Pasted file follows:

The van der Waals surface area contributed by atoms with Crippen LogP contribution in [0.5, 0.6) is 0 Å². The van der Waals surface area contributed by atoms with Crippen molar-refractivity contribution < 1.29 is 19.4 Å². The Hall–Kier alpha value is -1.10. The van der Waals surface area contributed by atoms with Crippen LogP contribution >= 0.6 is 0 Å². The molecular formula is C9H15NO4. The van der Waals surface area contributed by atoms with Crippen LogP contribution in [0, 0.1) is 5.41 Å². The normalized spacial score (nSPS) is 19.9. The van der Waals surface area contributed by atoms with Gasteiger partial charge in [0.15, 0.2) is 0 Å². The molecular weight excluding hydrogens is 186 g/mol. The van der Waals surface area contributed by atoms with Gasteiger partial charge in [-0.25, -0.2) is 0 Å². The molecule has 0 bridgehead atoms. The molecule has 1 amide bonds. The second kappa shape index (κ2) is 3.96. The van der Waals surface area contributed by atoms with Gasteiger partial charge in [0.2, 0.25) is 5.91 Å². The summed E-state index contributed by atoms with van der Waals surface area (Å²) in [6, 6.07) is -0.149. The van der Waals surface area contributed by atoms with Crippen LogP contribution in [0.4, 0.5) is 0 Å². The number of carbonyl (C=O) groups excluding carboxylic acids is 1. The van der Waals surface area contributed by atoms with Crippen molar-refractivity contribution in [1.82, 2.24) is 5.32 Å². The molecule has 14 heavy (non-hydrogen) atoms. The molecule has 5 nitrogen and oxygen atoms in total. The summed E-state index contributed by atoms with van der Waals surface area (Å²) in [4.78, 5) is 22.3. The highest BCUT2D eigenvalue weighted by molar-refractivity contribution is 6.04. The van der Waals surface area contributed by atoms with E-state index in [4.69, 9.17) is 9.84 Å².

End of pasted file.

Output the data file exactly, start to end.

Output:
The van der Waals surface area contributed by atoms with Crippen LogP contribution in [0.5, 0.6) is 0 Å². The van der Waals surface area contributed by atoms with Crippen molar-refractivity contribution < 1.29 is 19.4 Å². The Hall–Kier alpha value is -1.10. The van der Waals surface area contributed by atoms with Crippen LogP contribution >= 0.6 is 0 Å². The molecular formula is C9H15NO4. The van der Waals surface area contributed by atoms with Crippen LogP contribution in [0, 0.1) is 5.41 Å². The normalized spacial score (nSPS) is 19.9. The van der Waals surface area contributed by atoms with Gasteiger partial charge in [0.15, 0.2) is 0 Å². The molecular weight excluding hydrogens is 186 g/mol. The van der Waals surface area contributed by atoms with Gasteiger partial charge in [-0.25, -0.2) is 0 Å². The molecule has 0 bridgehead atoms. The molecule has 1 amide bonds. The second kappa shape index (κ2) is 3.96. The van der Waals surface area contributed by atoms with Gasteiger partial charge in [0.2, 0.25) is 5.91 Å². The summed E-state index contributed by atoms with van der Waals surface area (Å²) in [6, 6.07) is -0.149. The van der Waals surface area contributed by atoms with Crippen LogP contribution in [0.4, 0.5) is 0 Å². The number of carbonyl (C=O) groups excluding carboxylic acids is 1. The van der Waals surface area contributed by atoms with Crippen molar-refractivity contribution in [1.82, 2.24) is 5.32 Å². The molecule has 14 heavy (non-hydrogen) atoms. The molecule has 5 nitrogen and oxygen atoms in total. The summed E-state index contributed by atoms with van der Waals surface area (Å²) in [4.78, 5) is 22.3. The highest BCUT2D eigenvalue weighted by molar-refractivity contribution is 6.04. The van der Waals surface area contributed by atoms with E-state index in [4.69, 9.17) is 9.84 Å².